When the Torah discusses the commandment of Ma’aser Sheini, The Second Tithe, it tells us that this tithe of grain, wine or oil must be eaten in Jerusalem. Why is this the case? The verse says (Devarim 12:23?) “So that you may learn to fear Hashem, your G-d, all your days.” How is it that our stay in Jerusalem will impart a lesson on how to constantly fear G-d?
The Alter from Slabodka, R’ Nosson Finkel zt”l, writes that every person, when he or she makes the pilgrimage to Jerusalem “to learn how to fear G-d” must celebrate, and must assure that his family rejoices as well. However, separate from this obligation exists another reality: Jerusalem must be “the joy of all the earth,” as it is called in Tehillim (48:3). This moniker is not just a description; it is a dictate! Jerusalem does not just happen to be the place of joy because it is the capital city, the seat of the nation’s monarchy, and a symbol of the might of the nation. Jerusalem, by its very nature and composition, is obligated to be the joy of all the earth. The Sages endeavored to distance any speck of pain, disappointment or unpleasantness from Jerusalem.
The Medrash (Shemos Rabba) tells us “Rav Yochanan said: A center for business calculations existed outside of Jerusalem. Anyone who needed an accounting went there to have the calculations done. Why was this there? So that if one were to make the calculations and find the bottom line disappointing, he would not be disappointed in Jerusalem, as Jerusalem is called the ‘joy of all the earth.'”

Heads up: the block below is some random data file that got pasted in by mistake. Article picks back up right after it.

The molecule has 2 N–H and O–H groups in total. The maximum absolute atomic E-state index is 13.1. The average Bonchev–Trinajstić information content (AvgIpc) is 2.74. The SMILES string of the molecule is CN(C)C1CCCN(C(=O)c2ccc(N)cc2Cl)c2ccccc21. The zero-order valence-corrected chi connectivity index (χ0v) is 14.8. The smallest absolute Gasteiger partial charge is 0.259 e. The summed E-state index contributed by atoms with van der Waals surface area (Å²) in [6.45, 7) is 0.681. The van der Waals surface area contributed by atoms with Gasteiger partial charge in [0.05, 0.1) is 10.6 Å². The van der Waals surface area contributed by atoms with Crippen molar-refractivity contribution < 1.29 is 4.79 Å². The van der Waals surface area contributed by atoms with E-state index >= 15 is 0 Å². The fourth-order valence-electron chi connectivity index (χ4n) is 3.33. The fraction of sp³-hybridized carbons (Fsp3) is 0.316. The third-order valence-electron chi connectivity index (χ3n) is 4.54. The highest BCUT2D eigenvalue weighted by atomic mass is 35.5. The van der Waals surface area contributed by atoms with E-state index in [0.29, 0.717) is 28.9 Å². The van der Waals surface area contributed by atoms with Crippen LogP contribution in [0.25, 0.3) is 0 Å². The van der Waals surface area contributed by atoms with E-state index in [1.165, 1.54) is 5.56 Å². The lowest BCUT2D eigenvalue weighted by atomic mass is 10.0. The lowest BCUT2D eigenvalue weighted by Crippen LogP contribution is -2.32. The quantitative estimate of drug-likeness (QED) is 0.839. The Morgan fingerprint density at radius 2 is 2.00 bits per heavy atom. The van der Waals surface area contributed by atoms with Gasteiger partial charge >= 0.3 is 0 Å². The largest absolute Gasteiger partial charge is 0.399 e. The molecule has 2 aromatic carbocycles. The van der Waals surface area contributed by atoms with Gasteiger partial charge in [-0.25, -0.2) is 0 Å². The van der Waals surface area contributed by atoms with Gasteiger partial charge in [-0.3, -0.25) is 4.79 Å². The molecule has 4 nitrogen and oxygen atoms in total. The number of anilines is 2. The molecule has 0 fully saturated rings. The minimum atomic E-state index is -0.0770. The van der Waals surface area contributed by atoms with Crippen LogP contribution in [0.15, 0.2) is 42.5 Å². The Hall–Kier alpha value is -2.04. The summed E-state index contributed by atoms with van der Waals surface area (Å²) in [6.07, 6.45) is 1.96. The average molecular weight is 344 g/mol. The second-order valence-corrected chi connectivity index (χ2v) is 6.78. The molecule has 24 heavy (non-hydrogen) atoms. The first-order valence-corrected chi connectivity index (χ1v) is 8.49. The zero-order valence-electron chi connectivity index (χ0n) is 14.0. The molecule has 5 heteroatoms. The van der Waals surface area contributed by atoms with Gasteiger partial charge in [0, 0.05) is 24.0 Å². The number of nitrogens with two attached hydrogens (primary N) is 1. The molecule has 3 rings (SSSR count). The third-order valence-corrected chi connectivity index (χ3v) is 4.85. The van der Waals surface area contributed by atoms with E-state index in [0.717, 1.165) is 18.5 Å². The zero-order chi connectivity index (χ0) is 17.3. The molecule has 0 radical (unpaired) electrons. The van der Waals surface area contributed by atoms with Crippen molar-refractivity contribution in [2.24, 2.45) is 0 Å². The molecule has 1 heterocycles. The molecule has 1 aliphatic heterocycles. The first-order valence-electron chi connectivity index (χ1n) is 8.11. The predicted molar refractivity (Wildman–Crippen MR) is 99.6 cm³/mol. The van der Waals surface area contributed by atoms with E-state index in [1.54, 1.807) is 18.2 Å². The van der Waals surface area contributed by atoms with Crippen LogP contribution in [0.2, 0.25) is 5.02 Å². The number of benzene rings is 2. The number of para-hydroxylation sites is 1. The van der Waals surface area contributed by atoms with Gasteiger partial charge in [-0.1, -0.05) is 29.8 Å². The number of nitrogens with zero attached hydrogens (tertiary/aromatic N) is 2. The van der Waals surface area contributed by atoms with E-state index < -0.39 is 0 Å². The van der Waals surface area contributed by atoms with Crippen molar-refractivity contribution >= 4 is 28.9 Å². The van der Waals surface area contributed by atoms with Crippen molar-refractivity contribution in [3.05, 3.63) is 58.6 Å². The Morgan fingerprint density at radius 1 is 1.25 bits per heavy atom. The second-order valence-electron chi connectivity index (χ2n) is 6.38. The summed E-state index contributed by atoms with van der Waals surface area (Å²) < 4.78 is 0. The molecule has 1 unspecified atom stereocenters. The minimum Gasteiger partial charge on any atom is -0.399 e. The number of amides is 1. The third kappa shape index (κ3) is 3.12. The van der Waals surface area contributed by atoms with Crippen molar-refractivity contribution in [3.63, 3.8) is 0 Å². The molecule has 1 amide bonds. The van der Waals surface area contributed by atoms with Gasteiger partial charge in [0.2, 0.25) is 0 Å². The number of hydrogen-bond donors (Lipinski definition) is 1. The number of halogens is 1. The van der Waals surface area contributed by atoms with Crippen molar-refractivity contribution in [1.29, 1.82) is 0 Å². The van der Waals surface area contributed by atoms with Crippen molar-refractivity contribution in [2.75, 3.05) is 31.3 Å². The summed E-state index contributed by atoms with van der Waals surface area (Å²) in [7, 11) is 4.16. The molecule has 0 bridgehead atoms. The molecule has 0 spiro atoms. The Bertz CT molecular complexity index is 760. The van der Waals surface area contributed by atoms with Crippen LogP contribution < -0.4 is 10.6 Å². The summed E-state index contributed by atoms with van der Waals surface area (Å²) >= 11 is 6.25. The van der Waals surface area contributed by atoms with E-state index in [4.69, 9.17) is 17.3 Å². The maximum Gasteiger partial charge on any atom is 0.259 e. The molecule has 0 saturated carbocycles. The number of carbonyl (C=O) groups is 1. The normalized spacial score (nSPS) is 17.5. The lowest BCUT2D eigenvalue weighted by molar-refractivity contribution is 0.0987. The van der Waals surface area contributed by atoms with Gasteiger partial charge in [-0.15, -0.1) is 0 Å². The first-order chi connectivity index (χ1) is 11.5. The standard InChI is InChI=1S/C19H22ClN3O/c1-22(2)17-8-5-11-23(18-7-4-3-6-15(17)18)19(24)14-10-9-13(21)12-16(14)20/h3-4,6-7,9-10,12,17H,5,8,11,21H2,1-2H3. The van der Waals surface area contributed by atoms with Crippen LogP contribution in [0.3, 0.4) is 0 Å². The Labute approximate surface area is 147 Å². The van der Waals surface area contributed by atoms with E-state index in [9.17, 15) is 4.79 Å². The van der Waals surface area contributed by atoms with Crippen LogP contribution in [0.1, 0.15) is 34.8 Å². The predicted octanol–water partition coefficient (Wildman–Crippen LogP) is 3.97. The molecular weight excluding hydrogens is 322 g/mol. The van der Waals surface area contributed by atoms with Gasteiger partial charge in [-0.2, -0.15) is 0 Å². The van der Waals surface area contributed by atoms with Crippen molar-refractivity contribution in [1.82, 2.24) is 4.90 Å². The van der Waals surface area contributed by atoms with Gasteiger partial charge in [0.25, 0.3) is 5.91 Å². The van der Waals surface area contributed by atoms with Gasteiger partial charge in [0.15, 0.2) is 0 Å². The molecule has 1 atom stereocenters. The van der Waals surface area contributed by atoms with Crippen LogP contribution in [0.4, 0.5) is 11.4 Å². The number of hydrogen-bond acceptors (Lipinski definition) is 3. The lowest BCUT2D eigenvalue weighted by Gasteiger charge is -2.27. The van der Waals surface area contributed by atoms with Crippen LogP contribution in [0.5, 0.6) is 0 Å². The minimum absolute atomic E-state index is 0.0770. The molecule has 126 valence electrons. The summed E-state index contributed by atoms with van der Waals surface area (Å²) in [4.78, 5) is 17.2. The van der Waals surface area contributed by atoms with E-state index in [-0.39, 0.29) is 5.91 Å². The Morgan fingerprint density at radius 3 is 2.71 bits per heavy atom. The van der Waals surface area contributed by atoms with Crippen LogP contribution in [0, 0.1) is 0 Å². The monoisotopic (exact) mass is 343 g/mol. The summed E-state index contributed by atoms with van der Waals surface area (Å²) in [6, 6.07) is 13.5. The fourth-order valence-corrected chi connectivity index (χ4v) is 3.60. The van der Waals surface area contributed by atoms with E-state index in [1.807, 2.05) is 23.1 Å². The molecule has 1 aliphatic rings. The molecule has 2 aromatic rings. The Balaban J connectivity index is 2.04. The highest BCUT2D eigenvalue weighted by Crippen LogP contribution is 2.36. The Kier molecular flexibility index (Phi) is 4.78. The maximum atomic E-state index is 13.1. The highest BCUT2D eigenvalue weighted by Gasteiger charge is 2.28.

Keeping Jerusalem a place of joy was so important that even the tiniest amount of unpleasantness had to be eliminated from the city. Because of the small lack of satisfaction that one individual sitting over his books might feel when he sees that his profit was not as he expected, because of this minute amount of disappointment, a special building was erected outside of Jerusalem. In this special building, calculations were to be done. The joyous atmosphere of Jerusalem had to be maintained, intact, without a single blemish on the feelings of happiness evident there. The great sea of joy can not be polluted with the tiniest drop of negativity. It must remain pure and undefiled, glowing with a joyous light. Any individual in Jerusalem needs to be drawn to this city in a spirit befitting the “fairest of sites, joy of all the earth.”
Why does Jerusalem need to be such a happy place? Why is such a high level of joy necessary? Jerusalem needs to be the place of utmost holiness and godliness, full of Torah and the fear of G-d. Any blemish or flaw existing in the happiness or the pleasantness of the city would translate into a flaw in the fear of G-d and the holy spirit of the Torah there. One could not get a proper lesson in how to fear G-d in such a locale.
Why is this true? What is the connection between happiness and holiness? The Torah wants us to use our existence on this earth productively. We are supposed to want life. The Torah says (Devarim 30:19) “I call heaven and earth to record this day against you, that I have set before you life and death, blessing and cursing; therefore choose life, that both you and your seed may live.” This choice of life is the application of the entire Torah.